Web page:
Mondaq Ltd requires you to register and provide information that personally identifies you, including what sort of information you are interested in, for three primary purposes:

  • To allow you to personalize the Mondaq websites you are visiting.
  • To enable features such as password reminder, newsletter alerts, email a colleague, and linking from Mondaq (and its affiliate sites) to your website.
  • To produce demographic feedback for our information providers who provide information free for your use.

Mondaq (and its affiliate sites) do not sell or provide your details to third parties other than information providers. The reason we provide our information providers with this information is so that they can measure the response their articles are receiving and provide you with information about their products and services.

If you do not want us to provide your name and email address you may opt out by clicking here .

If you do not wish to receive any future announcements of products and services offered by Mondaq by clicking here .

Information Collection and Use

We require site users to register with Mondaq (and its affiliate sites) to view the free information on the site. We also collect information from our users at several different points on the websites: this is so that we can customise the sites according to individual usage, provide 'session-aware' functionality, and ensure that content is acquired and developed appropriately. This gives us an overall picture of our user profiles, which in turn shows to our Editorial Contributors the type of person they are reaching by posting articles on Mondaq (and its affiliate sites) – meaning more free content for registered users.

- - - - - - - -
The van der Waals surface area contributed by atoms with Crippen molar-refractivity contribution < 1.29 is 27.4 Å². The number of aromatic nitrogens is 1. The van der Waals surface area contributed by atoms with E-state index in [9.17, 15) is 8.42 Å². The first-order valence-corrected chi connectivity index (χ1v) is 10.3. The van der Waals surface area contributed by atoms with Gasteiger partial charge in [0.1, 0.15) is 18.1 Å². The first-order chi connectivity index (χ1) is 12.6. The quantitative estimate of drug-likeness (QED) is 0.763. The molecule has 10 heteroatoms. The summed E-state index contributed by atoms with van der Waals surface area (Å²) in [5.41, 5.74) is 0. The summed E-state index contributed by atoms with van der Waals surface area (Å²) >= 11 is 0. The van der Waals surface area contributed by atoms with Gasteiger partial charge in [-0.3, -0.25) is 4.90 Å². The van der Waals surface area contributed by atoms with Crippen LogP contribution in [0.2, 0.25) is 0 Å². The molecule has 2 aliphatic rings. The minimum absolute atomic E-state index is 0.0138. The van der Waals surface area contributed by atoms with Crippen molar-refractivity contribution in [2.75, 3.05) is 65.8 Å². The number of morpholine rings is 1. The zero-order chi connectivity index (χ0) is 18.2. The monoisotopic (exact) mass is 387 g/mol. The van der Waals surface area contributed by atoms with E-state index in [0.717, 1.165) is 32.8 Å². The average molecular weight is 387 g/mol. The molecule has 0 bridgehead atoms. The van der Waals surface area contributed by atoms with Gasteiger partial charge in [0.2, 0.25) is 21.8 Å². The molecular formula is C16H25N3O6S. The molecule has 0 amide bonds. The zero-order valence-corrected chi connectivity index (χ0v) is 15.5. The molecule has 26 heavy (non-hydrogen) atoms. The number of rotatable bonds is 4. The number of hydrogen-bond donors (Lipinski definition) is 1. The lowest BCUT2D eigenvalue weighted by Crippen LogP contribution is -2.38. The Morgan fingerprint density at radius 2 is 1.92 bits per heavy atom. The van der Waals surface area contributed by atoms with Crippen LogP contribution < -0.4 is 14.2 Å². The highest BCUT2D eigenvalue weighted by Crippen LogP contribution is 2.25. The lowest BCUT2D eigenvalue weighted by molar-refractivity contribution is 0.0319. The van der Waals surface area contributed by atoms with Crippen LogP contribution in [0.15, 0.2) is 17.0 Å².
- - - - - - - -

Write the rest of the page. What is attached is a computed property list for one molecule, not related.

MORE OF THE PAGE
We are only able to provide the material on the Mondaq (and its affiliate sites) site free to site visitors because we can pass on information about the pages that users are viewing and the personal information users provide to us (e.g. email addresses) to reputable contributing firms such as law firms who author those pages. We do not sell or rent information to anyone else other than the authors of those pages, who may change from time to time. Should you wish us not to disclose your details to any of these parties, please tick the box above or tick the box marked "Opt out of Registration Information Disclosure" on the Your Profile page. We and our author organisations may only contact you via email or other means if you allow us to do so. Users can opt out of contact when they register on the site, or send an email to with “no disclosure” in the subject heading